WCT: Reijer, despite an earlier decision not to focus on Madonna, you eventually reached out to her via letter with a requestwhat was it?
RZ: Esther and I knew that you can't have Madonna in a film just a little bit. When she is there, of course, she takes over and I don't mean it in a negative way; it's just what happens with someone that famous. We weren't looking for an interview with Madonna. At the time we finished filming, she was about to go out on tour so we reached out to her with a proposalwe thought wouldn't it be great to have the original group of voguers, the guys who actually taught Madonna how to vogue, back on stage with her 25 years after the fact to perform Vogue one more time? We set the bar quite high. [Laughs]
To keep a long story short, we didn't get a reply. We have been in contact with her management and her lawyers because we had to clear the footage of Truth or Dare so, in a way, we know that Madonna has probably seen the film, too, but we don't know what she thinks about it. For some reason, I always think she would like it because it's about a group of people that she was very close to and their stories are touching and relevant and very human.
WCT: Kevin, what do you want people to know about the lawsuit you filed against Madonna and her management team?
KS: The press is always looking for a tagline; they're always looking for a way to sensationalize something and the lawsuit was just, literally, a contractual issue for me and Oliver. My contact said that for a movie I get paid X amount of dollars. There is nothing gray about thatit is a very clear clause. And now, only this year, am I realizing that she might not have even known why I was suing.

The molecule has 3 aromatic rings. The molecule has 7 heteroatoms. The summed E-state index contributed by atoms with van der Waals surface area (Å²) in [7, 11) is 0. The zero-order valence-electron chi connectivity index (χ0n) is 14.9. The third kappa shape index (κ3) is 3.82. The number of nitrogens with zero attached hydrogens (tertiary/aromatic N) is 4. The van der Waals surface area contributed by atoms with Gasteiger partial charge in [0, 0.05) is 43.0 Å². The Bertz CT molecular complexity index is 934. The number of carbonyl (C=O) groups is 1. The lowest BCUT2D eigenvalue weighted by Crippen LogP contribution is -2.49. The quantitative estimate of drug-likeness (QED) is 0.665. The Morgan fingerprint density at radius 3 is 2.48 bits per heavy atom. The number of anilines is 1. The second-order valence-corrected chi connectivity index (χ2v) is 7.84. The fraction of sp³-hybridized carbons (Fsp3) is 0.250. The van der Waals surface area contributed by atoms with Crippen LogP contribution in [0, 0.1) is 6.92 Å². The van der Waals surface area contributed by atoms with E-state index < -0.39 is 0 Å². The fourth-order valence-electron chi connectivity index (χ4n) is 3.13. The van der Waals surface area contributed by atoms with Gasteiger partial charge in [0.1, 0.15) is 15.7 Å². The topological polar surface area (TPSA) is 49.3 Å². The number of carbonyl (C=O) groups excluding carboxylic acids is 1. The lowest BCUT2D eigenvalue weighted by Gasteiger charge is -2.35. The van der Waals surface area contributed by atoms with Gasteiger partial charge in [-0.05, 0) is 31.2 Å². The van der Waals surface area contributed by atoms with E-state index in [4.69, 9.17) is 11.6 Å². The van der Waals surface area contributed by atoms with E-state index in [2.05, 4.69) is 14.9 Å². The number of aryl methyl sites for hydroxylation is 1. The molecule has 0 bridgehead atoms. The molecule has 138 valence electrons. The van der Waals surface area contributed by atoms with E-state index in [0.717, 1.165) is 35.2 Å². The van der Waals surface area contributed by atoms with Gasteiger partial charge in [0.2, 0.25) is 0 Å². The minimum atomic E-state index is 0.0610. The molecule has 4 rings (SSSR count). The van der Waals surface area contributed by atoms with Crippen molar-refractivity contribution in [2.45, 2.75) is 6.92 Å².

Besides my agency reaching out to her lawyers, I wrote her a letter. And I read the letter back and it was a very emotional letter, but it had nothing to do with the nuts and bolts [of the lawsuit]. I was 20 years old, I didn't know how to speak to a businesswomanI was speaking from my heart: "Why aren't your lawyers responding to my agency?"that's all I asked. And, I was like, I love you and miss you and I want to see you again.
WCT: You and Oliver were suing for monetary compensation, but Gabriel's suit was related to something else entirely.
KS: Gabriel was told that anything he didn't want in the movie wouldn't be in the movie. And he was told that very clearly to his face and I was standing right there when it happened. He asked for that kiss with Salim to be taken out and she said no and that this will be the best lesson you'll ever learn in your life.
Now, I understand her stance. I understand how powerful her messages have been. I understand that leaving that kiss in the movie is amazing and that Gabriel would be proud of it now, and that it's changed people's livesit's saved lives … but at the cost of the well-being and emotions of my best friend.
WCT: Reijer, Gabriel's on-camera kiss with Salim and other private moments made famously public in Truth or Dare, a film ( and tour ) powered by the freedom of self-expression, is the paradox at the heart of Strike a Pose.
RZ: Yes, definitely! The title of the film, Strike a Pose, gets a double meaning because Strike a Pose means to show yourself and be proud about it and dare to stand there, but at the same time it is about posing. And, maybe in that pose, you hide something of yourself as well and that is very much what our film is about. It's about the difference of the public message of expressing yourself and how hard it can be on a personal level to actually do that and to really not care. Don't we all care what people think of us? It can be hard to show that vulnerability.
Strike a Pose, part of the 2016 Chicago International Film Festival, screens Oct. 19, 22 and 23. Chicago native Carlton Wilborn is scheduled to appear on opening night. For more information, visit ChicagoFilmFestival.com/film/strike-a-pose/ .